Yesterday, The Times (paywall) reported about a Christian charity that gagged a whistleblower who revealed issues of workplace bullying and its handling of a sexual assault case. They report: ‘The allegation is made in evidence published by the Commons international development committee alongside a report warning that sexual exploitation is widespread in the aid sector. The charity is not named but The Times has identified it as Tearfund’.
The paper go on to report:
The unidentified whistleblower says he raised his concerns directly with Nigel Harris, Tearfund’s chief executive, after the Oxfam scandal in 2018. The man is believed to have worked for Tearfund for more than ten years but shortly after the meeting his contract as an aid worker in Africa was terminated.
He appealed, citing unfair dismissal, and was then offered £70,000 “on condition that I signed a non-disclosure agreement [NDA] and ‘erase irretrievably’ all documents/evidence”.
The former employee claims that Tearfund ‘buried an independent investigation into the sexual assault and refused to investigate my allegations.’ However, as he has signed an NDA, he is ‘legally gagged from telling you exactly what took place while I worked for that charity.’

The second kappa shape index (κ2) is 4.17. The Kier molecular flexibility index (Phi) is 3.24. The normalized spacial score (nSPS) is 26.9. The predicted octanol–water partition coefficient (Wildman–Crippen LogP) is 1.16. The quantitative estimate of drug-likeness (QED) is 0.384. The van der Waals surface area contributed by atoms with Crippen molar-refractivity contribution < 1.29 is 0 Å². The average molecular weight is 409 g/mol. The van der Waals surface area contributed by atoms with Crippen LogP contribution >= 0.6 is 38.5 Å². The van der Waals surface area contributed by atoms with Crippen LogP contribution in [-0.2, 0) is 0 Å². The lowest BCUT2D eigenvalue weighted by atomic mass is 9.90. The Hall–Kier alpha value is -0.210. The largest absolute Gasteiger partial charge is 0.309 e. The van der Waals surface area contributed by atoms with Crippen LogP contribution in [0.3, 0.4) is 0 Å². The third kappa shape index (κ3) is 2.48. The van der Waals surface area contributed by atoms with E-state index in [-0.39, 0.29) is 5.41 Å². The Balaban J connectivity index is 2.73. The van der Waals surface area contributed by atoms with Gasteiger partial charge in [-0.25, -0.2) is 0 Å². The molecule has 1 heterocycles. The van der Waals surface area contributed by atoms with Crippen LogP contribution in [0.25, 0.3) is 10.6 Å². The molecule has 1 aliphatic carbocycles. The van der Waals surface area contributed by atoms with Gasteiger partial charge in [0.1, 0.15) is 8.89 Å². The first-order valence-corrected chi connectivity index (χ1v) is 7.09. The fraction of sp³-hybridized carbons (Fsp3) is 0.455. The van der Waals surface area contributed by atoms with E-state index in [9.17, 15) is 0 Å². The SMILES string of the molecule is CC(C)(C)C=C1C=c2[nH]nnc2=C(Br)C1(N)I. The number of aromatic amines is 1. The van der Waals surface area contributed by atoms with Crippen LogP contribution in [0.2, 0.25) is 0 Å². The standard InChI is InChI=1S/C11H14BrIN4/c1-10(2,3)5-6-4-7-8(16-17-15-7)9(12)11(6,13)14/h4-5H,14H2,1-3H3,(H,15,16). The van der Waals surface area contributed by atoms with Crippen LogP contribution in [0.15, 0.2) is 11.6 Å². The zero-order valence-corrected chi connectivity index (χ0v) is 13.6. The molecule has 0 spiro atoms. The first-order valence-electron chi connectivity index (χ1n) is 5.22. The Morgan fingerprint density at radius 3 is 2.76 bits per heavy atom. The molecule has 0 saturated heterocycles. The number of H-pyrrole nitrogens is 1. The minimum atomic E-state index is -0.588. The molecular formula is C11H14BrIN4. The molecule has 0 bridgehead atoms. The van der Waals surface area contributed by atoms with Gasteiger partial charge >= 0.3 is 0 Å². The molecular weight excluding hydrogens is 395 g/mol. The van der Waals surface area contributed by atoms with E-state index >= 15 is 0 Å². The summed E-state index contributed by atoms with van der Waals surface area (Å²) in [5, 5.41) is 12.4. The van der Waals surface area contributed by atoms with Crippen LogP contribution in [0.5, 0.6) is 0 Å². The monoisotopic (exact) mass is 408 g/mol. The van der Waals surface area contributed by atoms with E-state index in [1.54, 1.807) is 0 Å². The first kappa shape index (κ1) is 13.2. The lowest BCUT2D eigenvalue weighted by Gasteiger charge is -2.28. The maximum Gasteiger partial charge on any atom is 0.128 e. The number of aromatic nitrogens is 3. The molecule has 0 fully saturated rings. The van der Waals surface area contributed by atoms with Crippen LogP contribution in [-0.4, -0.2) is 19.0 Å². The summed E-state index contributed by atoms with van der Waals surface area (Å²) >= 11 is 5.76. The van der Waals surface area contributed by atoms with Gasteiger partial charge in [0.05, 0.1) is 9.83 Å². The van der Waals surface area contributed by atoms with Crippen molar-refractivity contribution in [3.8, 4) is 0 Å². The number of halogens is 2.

I don’t know any details about the case itself and so don’t intend to comment on it specifically. What I do think worthy of comment, however, is the growing use of NDAs in Christian organisations, including within the church. For Christians, and their organisations supposedly committed to truth, it an incongruous lever to pull.
Perhaps I am naïve, but I cannot fathom why any Christian organisation committed to truth would see fit to implement NDAs. I can see no grounds whatsoever for churches implementing them. If somebody is publicly slandering or libelling your organisation, we already have legal mechanisms to address publicly stated lies. So the concern cannot derive from a desire to stop the spread of untruth about your organisation.
Rather, NDAs exists specifically to stop people sharing any details of the goings on of your organisation, no matter how true they might be. They are, as far as I can see, nothing more than a means of stopping people from speaking about the truth, and causing others to learn the truth, about what is really going on inside our organisation. If we feel the need to employ NDAs lest one of our former employees tells the world about the inner machinations of our organisation, it rather smacks of fear that the way we are working is less than godly. Our fear is not that we might be libelled – for we can rectify that and set the record straight without gagging people – but that people might come to learn the reality of what goes on. The request to sign an NDA, it seems to me, is tantamount to an admission of malpractice. What value do they have otherwise?